HTML and CSS Reference
In-Depth Information
12.3.2 Preloading Images and the Image() Constructor
If you assign a new image to the src property of an image object, there might be some lag
in the time it takes to download the image from the server. And if you have a slow con-
nection, this can be a real turnoff, to the point that you don't even bother to wait for the
image to load. To solve this problem, the Image() constructor allows you to preload an
offline image; this puts the image in the browser's cache before it is used. This technique
of caching the image makes the response time much faster, especially when you have
large images, animation, rollovers, and the like. The Image() constructor can also define
the size (height and width, in pixels) of the cached image. Be sure to put the Image()
constructor in the <head> portion of the document so that the images are put in the
cache before the script starts to run. For seamless transition when replacing one image
with another, both images should be of the same size, accomplished by cropping or scal-
ing the image. To use the Image() constructor, see next.
var newImage = new Image();
var newImage = new Image(height, width)
newImage.src = "image.gif";
var myImage = new Image(200,300);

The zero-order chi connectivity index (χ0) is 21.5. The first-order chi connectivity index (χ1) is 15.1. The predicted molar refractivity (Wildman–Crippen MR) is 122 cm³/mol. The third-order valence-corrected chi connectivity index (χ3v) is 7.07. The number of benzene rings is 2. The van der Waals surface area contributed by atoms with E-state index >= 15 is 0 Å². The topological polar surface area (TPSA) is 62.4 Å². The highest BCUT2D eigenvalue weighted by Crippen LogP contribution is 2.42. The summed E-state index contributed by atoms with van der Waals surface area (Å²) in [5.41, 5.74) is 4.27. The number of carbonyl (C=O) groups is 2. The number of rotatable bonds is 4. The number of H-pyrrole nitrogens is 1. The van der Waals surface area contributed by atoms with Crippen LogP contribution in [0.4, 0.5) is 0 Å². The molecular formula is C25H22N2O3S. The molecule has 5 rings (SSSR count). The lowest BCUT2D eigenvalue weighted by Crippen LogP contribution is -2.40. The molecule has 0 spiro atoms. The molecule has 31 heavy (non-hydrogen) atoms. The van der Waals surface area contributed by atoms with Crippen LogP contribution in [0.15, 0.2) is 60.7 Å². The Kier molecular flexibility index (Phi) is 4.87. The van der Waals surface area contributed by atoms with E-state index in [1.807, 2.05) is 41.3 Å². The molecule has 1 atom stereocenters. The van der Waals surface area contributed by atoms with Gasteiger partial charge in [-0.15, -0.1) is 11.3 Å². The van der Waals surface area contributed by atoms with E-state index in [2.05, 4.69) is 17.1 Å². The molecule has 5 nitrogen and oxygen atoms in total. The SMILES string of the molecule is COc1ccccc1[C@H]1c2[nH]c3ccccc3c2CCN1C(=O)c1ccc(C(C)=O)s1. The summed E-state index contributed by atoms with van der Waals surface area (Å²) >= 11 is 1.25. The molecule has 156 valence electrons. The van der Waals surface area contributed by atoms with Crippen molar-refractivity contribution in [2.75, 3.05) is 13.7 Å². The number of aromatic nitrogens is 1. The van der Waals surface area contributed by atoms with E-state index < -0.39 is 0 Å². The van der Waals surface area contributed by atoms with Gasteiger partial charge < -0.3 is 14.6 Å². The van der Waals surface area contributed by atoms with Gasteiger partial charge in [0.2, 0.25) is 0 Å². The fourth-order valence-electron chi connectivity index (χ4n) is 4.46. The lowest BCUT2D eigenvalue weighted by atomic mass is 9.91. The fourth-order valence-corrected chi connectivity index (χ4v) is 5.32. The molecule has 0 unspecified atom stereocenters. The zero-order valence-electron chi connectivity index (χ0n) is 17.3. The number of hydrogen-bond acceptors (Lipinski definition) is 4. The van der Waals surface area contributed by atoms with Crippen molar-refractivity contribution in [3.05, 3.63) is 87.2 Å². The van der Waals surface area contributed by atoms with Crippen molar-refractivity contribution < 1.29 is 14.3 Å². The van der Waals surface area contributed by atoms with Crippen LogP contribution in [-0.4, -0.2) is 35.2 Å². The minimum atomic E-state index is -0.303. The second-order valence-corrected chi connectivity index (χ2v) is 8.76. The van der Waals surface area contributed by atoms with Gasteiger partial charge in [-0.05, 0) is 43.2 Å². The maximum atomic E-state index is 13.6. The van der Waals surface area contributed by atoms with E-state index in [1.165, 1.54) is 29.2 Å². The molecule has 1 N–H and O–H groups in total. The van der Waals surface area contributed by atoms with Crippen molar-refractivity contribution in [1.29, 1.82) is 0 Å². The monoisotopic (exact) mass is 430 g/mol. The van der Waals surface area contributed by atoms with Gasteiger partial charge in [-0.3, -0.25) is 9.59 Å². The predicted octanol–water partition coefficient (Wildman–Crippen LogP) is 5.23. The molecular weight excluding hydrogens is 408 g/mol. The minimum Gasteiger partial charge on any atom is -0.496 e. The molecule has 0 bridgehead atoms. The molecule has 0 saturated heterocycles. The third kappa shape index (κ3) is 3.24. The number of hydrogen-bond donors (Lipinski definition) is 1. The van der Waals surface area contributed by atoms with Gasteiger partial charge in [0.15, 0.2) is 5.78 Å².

myImage.src = "baby.gif";
It is possible, but unlikely, the viewer is using a browser that doesn't support the
image object. We can add a little snippet of code to detect if the image object exists and
then continue with preloading the images:
if(document.images) {
pic1=new Image(100,25);
A Simple Rollover with a Mouse Event. We talked about event handlers with the
form object and now we will demonstrate the use of an event handler with the image
object. For a complete discussion, see Chapter 13. The objective of the next example is
to change the image when the mouse rolls over a link, and to change it back when the
mouse moves away from the link. There are two images involved: the image that initially
appears on the page and the image that replaces it when the mouse rolls over the link
associated with it. Both of the images are preloaded with the Image() constructor. The
JavaScript onMouseOver event is triggered when the user's mouse moves onto the link,
and the onMouseOut event is triggered when the mouse moves away from the link.
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